Per Edgar Kokkvold, secretary general of the Norwegian Press Association, is critical of the general decision among Norwegian newspapers not to publish the caricatures. Not to publish the “harmless drawings is not to show respect of Muslim belief, but to bow down in fear of Islamist terror;” Kokkvold says. “The freedom of speech and religion is of such fundamental significance to our way of life that it is of utmost importance to draw the line,” he continues.

Akhtar Chaudhry, vice president of the Norwegian Parliament, says the attack on Westergaard is repelling, and an unacceptable attack on the freedom of speech. Even so, Chaudhry believes it is wrong to publish the caricatures in Norwegian newspapers and asks everyone to keep their calm and reconsider their responsibility not to arouse feelings that might contribute to tensions between different groups in society.

Arab League to Face Prosecution for Anti Semitic Cartoon

The Arab European League (AEL) is being prosecuted for insulting Jews by publishing a cartoon suggesting they invented the Holocaust, the Dutch public prosecution office said today.

Last month, Dutch prosecutors ordered the league to remove the cartoon from its website or face prosecution. The cartoon was punishable, they found, “because it offends Jews on the basis of their race and/or religion”, Agence France Press reports in The Peninsula. The public prosecution office said it told the AEL two weeks ago that publishing the cartoon was illegal but that it would drop the case if the group removed the cartoon from its website within two weeks and agreed not to republish it.

According to Reuters reports in SABC News, Abdoulmouthalib Bouzerda, chairman of the Dutch AEL, said the group had published a disclaimer at the time saying it did not support the views of the cartoons it used. Radio Netherlands Worldwide reports that the AEL acquiesced to the request, but then it put the cartoon back on the website claiming that the ruling was an instance of double standards, since the republication of the Danish cartoons of Muhammad was allowed in the Netherlands. It removed cartoon once again on September 2. Finally, DutchNews reports that the cartoon was taken off the AEL’s website three years ago, but the league decided to republish it to highlight the double standards operating in society, as the AEL prosecution comes after a decision not to put politician Geert Wilders on trial for republishing Danish cartoons depicting the Prophet Muhammad on his website.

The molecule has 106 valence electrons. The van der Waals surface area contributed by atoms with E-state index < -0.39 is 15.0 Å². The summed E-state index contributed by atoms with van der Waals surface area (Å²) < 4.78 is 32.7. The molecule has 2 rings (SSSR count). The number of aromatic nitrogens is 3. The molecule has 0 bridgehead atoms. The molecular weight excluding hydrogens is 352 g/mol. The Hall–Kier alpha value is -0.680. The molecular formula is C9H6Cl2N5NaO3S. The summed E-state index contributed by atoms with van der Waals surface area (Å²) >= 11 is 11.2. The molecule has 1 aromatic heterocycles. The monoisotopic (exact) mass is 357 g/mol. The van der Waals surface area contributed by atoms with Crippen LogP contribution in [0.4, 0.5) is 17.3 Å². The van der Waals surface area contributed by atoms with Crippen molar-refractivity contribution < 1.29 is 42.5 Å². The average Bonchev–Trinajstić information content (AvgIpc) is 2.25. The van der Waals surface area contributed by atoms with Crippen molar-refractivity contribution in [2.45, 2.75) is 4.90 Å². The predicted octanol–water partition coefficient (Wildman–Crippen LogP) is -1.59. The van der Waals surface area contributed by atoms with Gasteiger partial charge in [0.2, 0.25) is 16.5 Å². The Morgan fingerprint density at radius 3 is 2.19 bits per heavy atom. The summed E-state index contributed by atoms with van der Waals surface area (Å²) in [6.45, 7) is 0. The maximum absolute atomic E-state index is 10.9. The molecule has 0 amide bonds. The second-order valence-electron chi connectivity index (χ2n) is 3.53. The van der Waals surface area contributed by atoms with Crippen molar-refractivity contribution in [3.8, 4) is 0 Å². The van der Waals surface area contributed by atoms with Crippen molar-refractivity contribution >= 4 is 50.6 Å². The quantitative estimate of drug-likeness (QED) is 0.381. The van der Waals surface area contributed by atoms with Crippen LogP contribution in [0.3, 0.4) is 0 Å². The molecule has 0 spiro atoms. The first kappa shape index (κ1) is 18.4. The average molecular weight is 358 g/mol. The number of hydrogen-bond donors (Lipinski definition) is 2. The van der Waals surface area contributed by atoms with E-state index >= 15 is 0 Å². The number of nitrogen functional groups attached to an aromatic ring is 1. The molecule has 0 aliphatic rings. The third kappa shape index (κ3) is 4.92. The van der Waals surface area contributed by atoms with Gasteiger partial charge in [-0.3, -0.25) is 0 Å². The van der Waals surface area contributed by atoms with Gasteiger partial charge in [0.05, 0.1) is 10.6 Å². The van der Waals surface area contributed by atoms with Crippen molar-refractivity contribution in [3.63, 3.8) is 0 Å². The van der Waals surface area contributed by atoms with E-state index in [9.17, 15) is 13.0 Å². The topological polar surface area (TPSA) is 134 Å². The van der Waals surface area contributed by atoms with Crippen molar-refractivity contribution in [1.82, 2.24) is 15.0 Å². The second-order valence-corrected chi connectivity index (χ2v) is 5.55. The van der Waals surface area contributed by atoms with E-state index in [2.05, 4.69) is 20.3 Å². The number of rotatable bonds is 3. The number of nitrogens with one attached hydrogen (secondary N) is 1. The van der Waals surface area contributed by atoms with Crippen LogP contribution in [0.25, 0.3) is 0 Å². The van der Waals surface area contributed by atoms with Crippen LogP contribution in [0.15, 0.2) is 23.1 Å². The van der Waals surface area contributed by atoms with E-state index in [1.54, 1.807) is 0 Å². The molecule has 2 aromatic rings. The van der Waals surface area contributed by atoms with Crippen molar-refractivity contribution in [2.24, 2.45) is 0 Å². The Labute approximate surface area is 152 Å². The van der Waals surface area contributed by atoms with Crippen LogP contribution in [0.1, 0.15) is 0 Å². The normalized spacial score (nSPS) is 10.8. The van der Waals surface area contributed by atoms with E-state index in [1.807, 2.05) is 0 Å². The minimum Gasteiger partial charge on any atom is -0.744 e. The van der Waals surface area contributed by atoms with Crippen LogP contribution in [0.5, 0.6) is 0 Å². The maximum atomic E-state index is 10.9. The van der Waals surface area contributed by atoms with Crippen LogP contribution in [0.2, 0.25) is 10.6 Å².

No Prosecution for Website Publishing Danish Cartoons

The Dutch Public Prosecution Department has announced that Geert Wilders and TV program Nova will not be prosecuted for publishing controversial Danish cartoons online. The 12 cartoons depicting Mohammad led to worldwide unrest when published in a Danish newspaper in 2006. The department determined that because the reproduced cartoons target Mohammad and not Muslims in general, they “do not insult Muslims nor incite hatred” and their reproduction is not punishable by law.

However the department will prosecute the pro-Arab Arabische Europese Liga unless it removes a cartoon depicting two Jews inventing the holocaust from its website. That cartoon does ‘insult Jews because of their race and/or religion’ because it implies Jews themselves invented the idea that six million were killed during World War II, the department said. Although the website removed the cartoons earlier, they have since republished them, as chairman Abdoulmouthalib Bouzerda claims that the prosecutor’s office is applying double standards. He adds that “given the decision not to interpret the Muhammad cartoon as offensive to Muslims, the decision that the publication of the AEL carton is liable to prosecution is incomprehensible”.

Why did Yale University Press remove images of Mohammed from a book about the Danish cartoons?

The capitulation of Yale University Press to threats that hadn’t even been made yet is the latest and perhaps the worst episode in the steady surrender to religious extremism‹particularly Muslim religious extremism that is
spreading across our culture. A book called The Cartoons That Shook the World, by Danish-born Jytte Klausen, who is a professor of politics at Brandeis University, tells the story of the lurid and preplanned campaign of
“protest” and boycott that was orchestrated in late 2005 after the Danish newspaper Jyllands-Posten ran a competition for cartoons of the Prophet Mohammed. (The competition was itself a response to the sudden refusal of a Danish publisher to release a book for children about the life of Mohammed, lest it, too, give offense.) By the time the hysteria had been called off by those who incited it, perhaps as many as 200 people around the world had
been pointlessly killed.